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The latest round of mortgage rule changes kicked in last week and lenders wasted no time in adjusting their product offerings, in some cases by adding new rate premiums and in others by pulling products altogether.
While these changes were not welcomed by borrowers, or by many people who work in mortgage-related fields, our policy makers got exactly the result they were looking for. They had become increasingly concerned that an extended period of ultra-low mortgage rates was fueling an unsustainable rise in house prices in hot regional markets and was exacerbating our average household debt levels, which today stand at record levels.
Ideally, our mortgage rates would have risen naturally, but aside from the short-term post-U.S. election spike that pushed them a little higher, that just hasn’t happened. And since market forces weren’t going to materially raise mortgage rates on their own, our policy makers decided to implement another round of mortgage rule changes to make them rise, this time by limiting the availability of government default-insurance on specific mortgage products. (Bluntly put, it was either that or close your eyes, cross your fingers and hope for the best – an approach that too many of my colleagues continue to espouse.)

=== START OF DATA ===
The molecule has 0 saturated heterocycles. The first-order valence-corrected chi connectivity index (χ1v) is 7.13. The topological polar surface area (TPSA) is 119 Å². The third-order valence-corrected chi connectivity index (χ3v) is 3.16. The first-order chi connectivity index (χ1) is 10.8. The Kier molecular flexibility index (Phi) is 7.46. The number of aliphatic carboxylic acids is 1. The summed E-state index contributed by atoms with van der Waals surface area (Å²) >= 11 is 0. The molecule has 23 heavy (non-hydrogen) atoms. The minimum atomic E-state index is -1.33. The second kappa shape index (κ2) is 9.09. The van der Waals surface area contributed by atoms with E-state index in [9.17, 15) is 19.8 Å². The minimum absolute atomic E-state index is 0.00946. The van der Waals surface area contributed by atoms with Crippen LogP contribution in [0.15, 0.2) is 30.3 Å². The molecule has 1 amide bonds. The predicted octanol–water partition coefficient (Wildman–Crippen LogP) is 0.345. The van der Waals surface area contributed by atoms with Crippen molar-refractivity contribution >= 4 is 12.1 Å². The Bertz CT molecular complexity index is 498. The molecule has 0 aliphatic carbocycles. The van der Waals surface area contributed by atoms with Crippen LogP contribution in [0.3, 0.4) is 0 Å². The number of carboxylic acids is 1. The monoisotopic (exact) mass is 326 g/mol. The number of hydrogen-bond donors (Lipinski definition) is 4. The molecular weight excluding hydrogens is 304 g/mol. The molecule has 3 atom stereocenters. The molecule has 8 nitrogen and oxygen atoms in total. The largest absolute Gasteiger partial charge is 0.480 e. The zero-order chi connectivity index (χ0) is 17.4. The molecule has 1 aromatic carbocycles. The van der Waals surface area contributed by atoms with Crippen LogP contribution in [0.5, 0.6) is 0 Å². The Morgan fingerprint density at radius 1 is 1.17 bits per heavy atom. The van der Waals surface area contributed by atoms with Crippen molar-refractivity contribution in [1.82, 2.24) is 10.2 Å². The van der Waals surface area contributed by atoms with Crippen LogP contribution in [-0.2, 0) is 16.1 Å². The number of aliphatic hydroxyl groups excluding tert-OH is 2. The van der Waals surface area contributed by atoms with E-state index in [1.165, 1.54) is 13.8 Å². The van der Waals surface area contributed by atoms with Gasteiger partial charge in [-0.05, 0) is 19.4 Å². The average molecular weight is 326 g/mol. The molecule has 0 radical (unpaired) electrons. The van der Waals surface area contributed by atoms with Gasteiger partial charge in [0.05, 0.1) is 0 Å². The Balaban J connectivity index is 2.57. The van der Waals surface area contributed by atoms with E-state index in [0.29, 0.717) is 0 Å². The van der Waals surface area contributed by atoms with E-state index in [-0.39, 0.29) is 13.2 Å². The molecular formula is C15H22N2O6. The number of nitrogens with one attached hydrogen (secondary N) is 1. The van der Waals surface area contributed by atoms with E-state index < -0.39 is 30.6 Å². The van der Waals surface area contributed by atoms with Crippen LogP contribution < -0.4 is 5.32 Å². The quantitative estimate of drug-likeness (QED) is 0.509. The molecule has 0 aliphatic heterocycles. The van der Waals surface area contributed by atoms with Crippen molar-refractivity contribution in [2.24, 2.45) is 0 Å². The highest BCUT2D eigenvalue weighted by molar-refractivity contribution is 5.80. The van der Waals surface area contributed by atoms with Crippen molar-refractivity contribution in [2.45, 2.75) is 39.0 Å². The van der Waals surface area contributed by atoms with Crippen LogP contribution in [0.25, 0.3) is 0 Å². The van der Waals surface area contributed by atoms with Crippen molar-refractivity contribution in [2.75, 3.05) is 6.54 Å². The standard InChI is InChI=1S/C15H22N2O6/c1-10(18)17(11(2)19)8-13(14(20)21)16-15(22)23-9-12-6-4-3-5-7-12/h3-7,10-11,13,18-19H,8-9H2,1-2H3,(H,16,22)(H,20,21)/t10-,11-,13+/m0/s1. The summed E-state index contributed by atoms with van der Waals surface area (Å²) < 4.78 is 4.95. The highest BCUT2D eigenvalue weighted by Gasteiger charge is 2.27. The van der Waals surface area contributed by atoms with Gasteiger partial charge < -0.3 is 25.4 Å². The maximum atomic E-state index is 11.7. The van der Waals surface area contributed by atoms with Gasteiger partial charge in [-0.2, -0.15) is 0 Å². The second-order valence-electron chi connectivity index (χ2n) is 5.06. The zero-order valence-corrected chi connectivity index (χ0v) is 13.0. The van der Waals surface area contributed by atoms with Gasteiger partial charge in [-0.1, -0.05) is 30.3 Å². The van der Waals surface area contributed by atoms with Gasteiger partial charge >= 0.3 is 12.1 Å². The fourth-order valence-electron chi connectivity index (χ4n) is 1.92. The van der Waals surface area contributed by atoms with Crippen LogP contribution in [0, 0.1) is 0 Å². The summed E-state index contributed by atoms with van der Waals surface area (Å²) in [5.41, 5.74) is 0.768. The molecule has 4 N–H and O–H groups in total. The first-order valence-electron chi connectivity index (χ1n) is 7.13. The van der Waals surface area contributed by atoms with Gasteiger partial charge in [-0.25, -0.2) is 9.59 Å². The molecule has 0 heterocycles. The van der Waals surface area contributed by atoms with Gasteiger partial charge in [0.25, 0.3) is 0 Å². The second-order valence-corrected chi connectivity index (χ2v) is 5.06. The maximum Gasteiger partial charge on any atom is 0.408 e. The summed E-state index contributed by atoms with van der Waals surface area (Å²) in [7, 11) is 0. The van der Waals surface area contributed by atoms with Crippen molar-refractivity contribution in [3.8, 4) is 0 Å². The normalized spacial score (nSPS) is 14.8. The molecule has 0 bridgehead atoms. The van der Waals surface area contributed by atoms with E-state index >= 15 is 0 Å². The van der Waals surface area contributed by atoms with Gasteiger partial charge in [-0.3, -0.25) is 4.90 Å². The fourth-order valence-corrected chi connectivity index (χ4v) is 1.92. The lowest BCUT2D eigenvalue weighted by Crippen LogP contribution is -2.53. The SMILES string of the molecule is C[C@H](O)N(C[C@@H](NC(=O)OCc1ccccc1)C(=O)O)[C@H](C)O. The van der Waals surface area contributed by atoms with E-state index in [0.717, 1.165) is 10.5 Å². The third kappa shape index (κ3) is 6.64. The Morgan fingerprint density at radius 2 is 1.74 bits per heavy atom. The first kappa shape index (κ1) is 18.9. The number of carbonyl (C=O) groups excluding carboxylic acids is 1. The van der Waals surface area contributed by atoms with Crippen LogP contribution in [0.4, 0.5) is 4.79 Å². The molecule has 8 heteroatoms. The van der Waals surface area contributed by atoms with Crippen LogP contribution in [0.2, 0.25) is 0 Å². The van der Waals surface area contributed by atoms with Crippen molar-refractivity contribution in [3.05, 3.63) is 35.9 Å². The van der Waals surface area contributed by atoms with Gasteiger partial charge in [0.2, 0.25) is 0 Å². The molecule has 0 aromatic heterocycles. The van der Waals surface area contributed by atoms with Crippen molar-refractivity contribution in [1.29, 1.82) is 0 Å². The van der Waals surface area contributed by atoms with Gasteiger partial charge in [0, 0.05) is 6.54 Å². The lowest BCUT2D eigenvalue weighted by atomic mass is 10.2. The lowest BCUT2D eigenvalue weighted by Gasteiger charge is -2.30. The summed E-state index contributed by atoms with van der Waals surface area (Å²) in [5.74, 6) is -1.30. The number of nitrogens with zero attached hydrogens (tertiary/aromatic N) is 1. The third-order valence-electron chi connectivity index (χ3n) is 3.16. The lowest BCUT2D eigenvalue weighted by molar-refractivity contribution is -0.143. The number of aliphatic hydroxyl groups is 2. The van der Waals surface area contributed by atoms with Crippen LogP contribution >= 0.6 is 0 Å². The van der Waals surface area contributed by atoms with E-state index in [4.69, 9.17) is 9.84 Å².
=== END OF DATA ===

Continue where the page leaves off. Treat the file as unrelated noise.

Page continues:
Now that the latest changes have been implemented, here are the answers to five key questions to help borrowers understand how the residential Canadian mortgage landscape has now changed.
- Are there any mortgage products that are no longer available?
No. Mortgages are still available to affected borrowers like refinancers, rental property investors, purchasers of high-value properties and those looking for extended amortizations. That said, these products are less widely available and are now being offered with new rate premiums added. For example, borrowers who want to refinance should now expect to see an additional premium of .10% to .15% added to their base rate, and single-unit rental property investors will now typically pay an additional rate premium of 0.25%.